42 Etudes and Caprices
By Rodolphe Kreutzer
Etude No.23 (Adagio):
- Play 16th note grace notes as rhythmical 32nds.
- triplet 8ths and 16ths should all be played as triplet 16ths.
Edmund Singer's Edition, as well as Hermann Schroeder's edition, both published by G. Schirmer in 1894 and 1889 respectively, provide the following translations of instructions for some of the etudes (summarized). (ES for Singer's and HS for Schroeders.
HS 1: To be practiced with slow and even bowing, as well as the slurring or drawing of the tones to produce the song-like effect.
ES 4: The staccato must be practised very slowly at first, detaching all notes evenly with a loose wrist so that the bow does not leave the string. This is a sure way to learn this style of bowing well.
ES 6: This [bow] stroke must be executed firmly near the point of the bow, and all the notes must be perfectly even in loudness, this evenness can be attained by stronger pressure on up-bow notes as they are naturally more difficult to emphasize than those with down-bow.
ES 7: Follow the instructions in the previous etude.
HS 9: The purpose is to train the fingers' endurance, power, and velocity. To be repeated multiple times in daily practice without stopping at the last bar. The fingers will be come stronger, more nimble and dexterous.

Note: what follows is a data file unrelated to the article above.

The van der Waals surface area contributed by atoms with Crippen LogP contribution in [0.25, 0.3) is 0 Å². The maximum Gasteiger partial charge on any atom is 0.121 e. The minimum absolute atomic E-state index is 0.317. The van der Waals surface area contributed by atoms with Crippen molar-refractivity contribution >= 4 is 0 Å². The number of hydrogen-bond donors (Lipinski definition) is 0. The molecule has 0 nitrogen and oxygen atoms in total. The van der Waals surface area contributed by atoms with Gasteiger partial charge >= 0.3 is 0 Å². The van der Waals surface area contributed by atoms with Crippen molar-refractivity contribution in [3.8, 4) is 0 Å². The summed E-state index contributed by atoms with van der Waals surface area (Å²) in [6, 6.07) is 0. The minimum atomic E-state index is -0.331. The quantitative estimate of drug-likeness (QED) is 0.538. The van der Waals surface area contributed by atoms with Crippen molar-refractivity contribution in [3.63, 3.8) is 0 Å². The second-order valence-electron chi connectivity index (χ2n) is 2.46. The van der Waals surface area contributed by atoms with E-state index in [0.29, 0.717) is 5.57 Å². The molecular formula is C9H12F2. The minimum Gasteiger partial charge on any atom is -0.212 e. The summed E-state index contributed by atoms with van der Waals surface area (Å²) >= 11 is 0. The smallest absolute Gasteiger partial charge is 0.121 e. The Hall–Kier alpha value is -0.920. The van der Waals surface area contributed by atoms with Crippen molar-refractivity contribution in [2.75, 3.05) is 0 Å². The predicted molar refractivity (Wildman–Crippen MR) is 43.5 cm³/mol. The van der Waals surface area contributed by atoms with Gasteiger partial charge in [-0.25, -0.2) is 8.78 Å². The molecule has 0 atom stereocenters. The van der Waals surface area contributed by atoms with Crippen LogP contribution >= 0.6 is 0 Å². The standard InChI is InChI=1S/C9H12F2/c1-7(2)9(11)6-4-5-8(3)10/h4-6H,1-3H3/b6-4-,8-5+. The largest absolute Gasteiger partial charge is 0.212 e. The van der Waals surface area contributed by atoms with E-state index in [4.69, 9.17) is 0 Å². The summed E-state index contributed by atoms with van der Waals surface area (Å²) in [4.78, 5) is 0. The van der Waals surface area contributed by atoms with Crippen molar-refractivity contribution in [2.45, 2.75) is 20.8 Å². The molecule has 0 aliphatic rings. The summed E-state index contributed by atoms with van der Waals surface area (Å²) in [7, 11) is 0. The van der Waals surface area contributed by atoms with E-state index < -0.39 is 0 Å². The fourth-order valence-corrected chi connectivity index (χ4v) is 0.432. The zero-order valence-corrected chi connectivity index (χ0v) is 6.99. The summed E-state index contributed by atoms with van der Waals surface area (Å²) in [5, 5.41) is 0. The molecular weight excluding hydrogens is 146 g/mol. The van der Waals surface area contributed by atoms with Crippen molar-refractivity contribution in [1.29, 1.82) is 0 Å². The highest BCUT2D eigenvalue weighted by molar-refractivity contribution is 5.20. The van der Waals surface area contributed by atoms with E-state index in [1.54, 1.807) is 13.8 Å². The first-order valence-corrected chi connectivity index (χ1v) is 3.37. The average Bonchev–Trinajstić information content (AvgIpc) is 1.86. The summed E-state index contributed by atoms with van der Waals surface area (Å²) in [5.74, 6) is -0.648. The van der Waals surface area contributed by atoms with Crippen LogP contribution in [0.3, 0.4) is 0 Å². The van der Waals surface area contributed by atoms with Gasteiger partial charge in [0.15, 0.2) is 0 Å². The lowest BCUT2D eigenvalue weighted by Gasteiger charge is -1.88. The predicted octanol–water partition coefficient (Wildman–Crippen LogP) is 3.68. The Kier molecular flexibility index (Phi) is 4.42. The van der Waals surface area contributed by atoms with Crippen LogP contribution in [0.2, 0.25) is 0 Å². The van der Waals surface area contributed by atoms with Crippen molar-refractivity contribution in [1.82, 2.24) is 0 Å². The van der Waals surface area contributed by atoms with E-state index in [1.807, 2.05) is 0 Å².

ES 11: Shift lightly and rapidly, so that no intermediate tones can be heard.
ES 13: Keep the fingers down wherever possible. HS: all the necessary fingers for each broken chord should be placed simultaneously.
HS 15: Apart from the accents, which should always be laid upon the first note of a trill, the true notes of the bar, in this case, the quavers (eighth-notes) without the trill, should be particularly emphasized, otherwise the quavers with the trill may receive more than their proper value (length).
HS 24: For the playing of octaves, In the fingering 4-1, keep the 2nd and 3rd fingers down behind the 4th finger and let them glide when shifting, except where the same fingering occurs in high positions.
ES 32: Practice at first with two bows for each measure.
HS 36: This manner of bowing, called by some the Molique or the Viotti mode of bowing, should be performed closer to the middle of the bow, while in the case of the accentuated quavers, to be played near the point (tip).
HS 40: All the trills of this study are to be played as rapidly as possible, without observing any certain number of notes. Only the last trill of a chain of trills is played with a turn, which is indicated by small notes. In double-stops the trill is placed above for the upper, and below for the lower note.